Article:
Rob Bell – Giving Us All A Wonderful Opportunity

Rob Bell’s new book is stirring up big waves – and it isn’t even out yet! As someone who has experienced a lot of the same pushback Rob is about to get deluged with (from many of the same people), I have a sense for what the next three months or so will be like for Rob. Here’s an article about the kerfuffle …
What’s quite pathetic, as I see it, is that many critics won’t even begin to get Rob’s real point. (I’ve read the book, so I’m not just going by conjecture….) It’s not that he’s being given a multiple-choice test between a) traditional exclusivism and b) traditional universalism, and he’s choosing b) instead of a). Rather, it’s that Rob has come to see that the biblical story is bigger and better than a narrative about how souls get sorted out into two bins at the end of time.
One can only hope that after the initial inquisitorial tsunami has crashed, more and more people will realize that a deeper conversation is going on, deeper questions are being asked, and something very powerful and important is afoot. Obviously, I’m eager to see these deeper questions be grappled with – I made my position clear in A New Kind of Christianity.
I originally tackled this issue in my New Kind of Christian trilogy, especially the second and third installments, The Story We Find Ourselves In and The Last Word and the Word After That.
It was fascinating to see people throw the “h” word around at that point in my writing career (“h”eretic) … without actually grappling with the issues and questions the books raised (such as the fact that the concept of hell never exists in the Old Testament – an obvious fact, but one that is surprisingly little known in the average pew). My hunch is that many Evangelical leaders will adopt a defensive, combative position towards Rob and his book, worried about their status in front of the most conservative wings of their constituencies, without giving even twenty minutes to considering the possibility that their traditional understanding of the biblical narrative is compromised – with Greek philosophy, with imperial/colonial politics, and so on.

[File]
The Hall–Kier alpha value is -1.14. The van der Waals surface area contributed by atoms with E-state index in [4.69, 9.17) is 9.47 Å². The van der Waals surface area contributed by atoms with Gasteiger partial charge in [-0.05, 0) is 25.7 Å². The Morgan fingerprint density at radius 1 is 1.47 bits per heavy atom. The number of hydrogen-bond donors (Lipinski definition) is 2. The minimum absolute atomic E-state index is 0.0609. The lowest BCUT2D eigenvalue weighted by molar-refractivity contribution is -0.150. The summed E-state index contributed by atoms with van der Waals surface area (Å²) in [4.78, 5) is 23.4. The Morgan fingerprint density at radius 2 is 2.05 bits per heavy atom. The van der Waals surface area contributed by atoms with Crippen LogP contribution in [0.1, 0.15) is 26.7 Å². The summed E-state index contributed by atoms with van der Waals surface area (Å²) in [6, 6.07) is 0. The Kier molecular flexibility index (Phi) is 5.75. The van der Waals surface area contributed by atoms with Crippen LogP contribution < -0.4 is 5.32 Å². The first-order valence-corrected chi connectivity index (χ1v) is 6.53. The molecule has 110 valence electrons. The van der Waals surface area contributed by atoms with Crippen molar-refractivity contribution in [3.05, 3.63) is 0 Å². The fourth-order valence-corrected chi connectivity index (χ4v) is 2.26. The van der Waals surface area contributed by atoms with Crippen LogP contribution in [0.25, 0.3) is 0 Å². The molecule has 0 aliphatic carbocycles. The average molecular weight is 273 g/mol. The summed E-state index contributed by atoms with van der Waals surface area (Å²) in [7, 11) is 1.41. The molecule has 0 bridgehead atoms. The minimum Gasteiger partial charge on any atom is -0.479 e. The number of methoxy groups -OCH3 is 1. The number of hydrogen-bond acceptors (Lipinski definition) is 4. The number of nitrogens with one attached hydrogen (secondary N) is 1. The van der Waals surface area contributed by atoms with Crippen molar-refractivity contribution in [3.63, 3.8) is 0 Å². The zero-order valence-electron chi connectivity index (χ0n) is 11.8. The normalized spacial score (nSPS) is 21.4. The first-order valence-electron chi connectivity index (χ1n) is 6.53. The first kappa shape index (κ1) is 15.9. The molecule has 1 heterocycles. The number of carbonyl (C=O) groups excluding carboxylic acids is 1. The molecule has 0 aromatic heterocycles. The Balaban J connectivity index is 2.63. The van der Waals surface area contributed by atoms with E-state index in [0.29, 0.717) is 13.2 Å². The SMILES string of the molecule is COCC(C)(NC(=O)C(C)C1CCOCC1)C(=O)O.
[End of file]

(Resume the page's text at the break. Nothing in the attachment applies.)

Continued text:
The right wing of Evangelicalism will, I imagine, require people to answer the “Bell question,” and in so doing, pass or fail the latest litmus test. Those who fail will be purged – which appears to be the purpose of John Piper’s already-infamous tweet, “Farewell, Rob Bell.” (Fare “well?” – is this a sign of sympathy? It could have been – “You’re going to hell, Rob Bell!” – Ah, perhaps John Piper is a closet universalist too? – Just kidding, of course.) Many, subjected to these litmus tests, will capitulate and throw Rob under the bus, even though in their heart they think he’s onto something. Others will try to stake out a pseudo-middle position, respectable with conservatives without being needlessly mean-spirited towards Rob, but they’ll make sure to distance themselves from him. Hopefully more than a few who in the end disagree will do so in a fair, honest, charitable way, having truly and openly considered what Rob is proposing.
A courageous minority will become more courageous because of Rob’s courage in this book. I hope readers of this blog will be in this third category and prepare themselves to seize this opportunity, displaying the courage to differ graciously … and speak up for Rob whenever the opportunity presents itself.